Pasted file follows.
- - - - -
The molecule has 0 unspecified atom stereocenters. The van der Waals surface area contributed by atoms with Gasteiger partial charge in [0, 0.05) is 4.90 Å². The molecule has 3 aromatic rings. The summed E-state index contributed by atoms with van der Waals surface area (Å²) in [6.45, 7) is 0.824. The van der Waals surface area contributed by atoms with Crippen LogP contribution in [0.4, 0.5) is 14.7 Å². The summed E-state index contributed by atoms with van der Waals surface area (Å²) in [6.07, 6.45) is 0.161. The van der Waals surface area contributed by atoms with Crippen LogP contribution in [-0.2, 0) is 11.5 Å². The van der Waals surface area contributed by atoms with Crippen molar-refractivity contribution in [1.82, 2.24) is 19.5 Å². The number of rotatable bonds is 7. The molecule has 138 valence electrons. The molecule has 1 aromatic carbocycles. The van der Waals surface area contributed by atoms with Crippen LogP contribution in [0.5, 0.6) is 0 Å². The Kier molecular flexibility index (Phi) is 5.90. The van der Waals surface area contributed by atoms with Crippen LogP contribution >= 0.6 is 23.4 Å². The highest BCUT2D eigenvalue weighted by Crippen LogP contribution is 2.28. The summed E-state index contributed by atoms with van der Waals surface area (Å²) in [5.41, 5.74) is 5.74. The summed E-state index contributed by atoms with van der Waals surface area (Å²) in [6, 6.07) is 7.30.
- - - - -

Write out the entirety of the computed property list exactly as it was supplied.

The molecule has 0 unspecified atom stereocenters. The van der Waals surface area contributed by atoms with Gasteiger partial charge in [0, 0.05) is 4.90 Å². The molecule has 3 aromatic rings. The summed E-state index contributed by atoms with van der Waals surface area (Å²) in [6.45, 7) is 0.824. The van der Waals surface area contributed by atoms with Crippen LogP contribution in [0.4, 0.5) is 14.7 Å². The summed E-state index contributed by atoms with van der Waals surface area (Å²) in [6.07, 6.45) is 0.161. The van der Waals surface area contributed by atoms with Crippen LogP contribution in [-0.2, 0) is 11.5 Å². The van der Waals surface area contributed by atoms with Crippen molar-refractivity contribution in [1.82, 2.24) is 19.5 Å². The number of rotatable bonds is 7. The molecule has 138 valence electrons. The molecule has 1 aromatic carbocycles. The van der Waals surface area contributed by atoms with Crippen LogP contribution in [0.5, 0.6) is 0 Å². The Kier molecular flexibility index (Phi) is 5.90. The van der Waals surface area contributed by atoms with Crippen LogP contribution >= 0.6 is 23.4 Å². The highest BCUT2D eigenvalue weighted by Crippen LogP contribution is 2.28. The summed E-state index contributed by atoms with van der Waals surface area (Å²) in [5.41, 5.74) is 5.74. The summed E-state index contributed by atoms with van der Waals surface area (Å²) in [6, 6.07) is 7.30.